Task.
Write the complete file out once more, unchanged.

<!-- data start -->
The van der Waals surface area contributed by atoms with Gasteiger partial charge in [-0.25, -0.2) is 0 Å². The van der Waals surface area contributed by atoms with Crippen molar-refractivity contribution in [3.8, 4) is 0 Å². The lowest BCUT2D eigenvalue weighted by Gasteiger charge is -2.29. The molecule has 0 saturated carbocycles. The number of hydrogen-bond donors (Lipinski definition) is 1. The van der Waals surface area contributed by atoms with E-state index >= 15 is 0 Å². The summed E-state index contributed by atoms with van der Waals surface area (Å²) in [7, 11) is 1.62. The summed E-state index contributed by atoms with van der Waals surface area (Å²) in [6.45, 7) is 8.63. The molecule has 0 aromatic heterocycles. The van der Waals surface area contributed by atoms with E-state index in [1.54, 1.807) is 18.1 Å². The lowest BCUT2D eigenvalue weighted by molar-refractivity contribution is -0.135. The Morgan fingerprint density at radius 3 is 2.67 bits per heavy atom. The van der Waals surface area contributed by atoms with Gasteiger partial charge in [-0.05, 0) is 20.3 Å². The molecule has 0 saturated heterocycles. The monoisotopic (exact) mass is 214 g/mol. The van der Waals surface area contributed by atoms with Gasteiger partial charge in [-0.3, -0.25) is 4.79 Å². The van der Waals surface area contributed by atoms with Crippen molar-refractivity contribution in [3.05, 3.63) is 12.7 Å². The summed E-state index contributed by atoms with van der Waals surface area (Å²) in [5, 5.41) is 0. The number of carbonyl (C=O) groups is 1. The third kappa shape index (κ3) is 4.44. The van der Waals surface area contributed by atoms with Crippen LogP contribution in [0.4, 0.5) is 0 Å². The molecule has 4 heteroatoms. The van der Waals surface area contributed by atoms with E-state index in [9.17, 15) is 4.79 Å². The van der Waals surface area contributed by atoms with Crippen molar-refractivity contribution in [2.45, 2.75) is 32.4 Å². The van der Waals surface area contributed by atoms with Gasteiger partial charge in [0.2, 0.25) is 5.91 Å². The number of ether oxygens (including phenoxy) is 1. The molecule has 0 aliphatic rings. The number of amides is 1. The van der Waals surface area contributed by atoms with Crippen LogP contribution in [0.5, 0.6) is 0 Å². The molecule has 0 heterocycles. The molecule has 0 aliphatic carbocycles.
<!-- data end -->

The van der Waals surface area contributed by atoms with Gasteiger partial charge in [-0.25, -0.2) is 0 Å². The van der Waals surface area contributed by atoms with Crippen molar-refractivity contribution in [3.8, 4) is 0 Å². The lowest BCUT2D eigenvalue weighted by Gasteiger charge is -2.29. The molecule has 0 saturated carbocycles. The number of hydrogen-bond donors (Lipinski definition) is 1. The van der Waals surface area contributed by atoms with E-state index >= 15 is 0 Å². The summed E-state index contributed by atoms with van der Waals surface area (Å²) in [7, 11) is 1.62. The summed E-state index contributed by atoms with van der Waals surface area (Å²) in [6.45, 7) is 8.63. The molecule has 0 aromatic heterocycles. The van der Waals surface area contributed by atoms with E-state index in [1.54, 1.807) is 18.1 Å². The lowest BCUT2D eigenvalue weighted by molar-refractivity contribution is -0.135. The Morgan fingerprint density at radius 3 is 2.67 bits per heavy atom. The van der Waals surface area contributed by atoms with Gasteiger partial charge in [-0.05, 0) is 20.3 Å². The molecule has 0 saturated heterocycles. The monoisotopic (exact) mass is 214 g/mol. The van der Waals surface area contributed by atoms with Gasteiger partial charge in [-0.3, -0.25) is 4.79 Å². The van der Waals surface area contributed by atoms with Crippen molar-refractivity contribution in [3.05, 3.63) is 12.7 Å². The summed E-state index contributed by atoms with van der Waals surface area (Å²) in [5, 5.41) is 0. The number of carbonyl (C=O) groups is 1. The third kappa shape index (κ3) is 4.44. The van der Waals surface area contributed by atoms with Crippen LogP contribution in [0.4, 0.5) is 0 Å². The molecule has 4 heteroatoms. The van der Waals surface area contributed by atoms with E-state index in [9.17, 15) is 4.79 Å². The van der Waals surface area contributed by atoms with Crippen molar-refractivity contribution in [2.45, 2.75) is 32.4 Å². The van der Waals surface area contributed by atoms with Gasteiger partial charge in [0.2, 0.25) is 5.91 Å². The number of ether oxygens (including phenoxy) is 1. The molecule has 0 aliphatic rings. The number of amides is 1. The van der Waals surface area contributed by atoms with Crippen LogP contribution in [0.5, 0.6) is 0 Å². The molecule has 0 heterocycles. The molecule has 0 aliphatic carbocycles.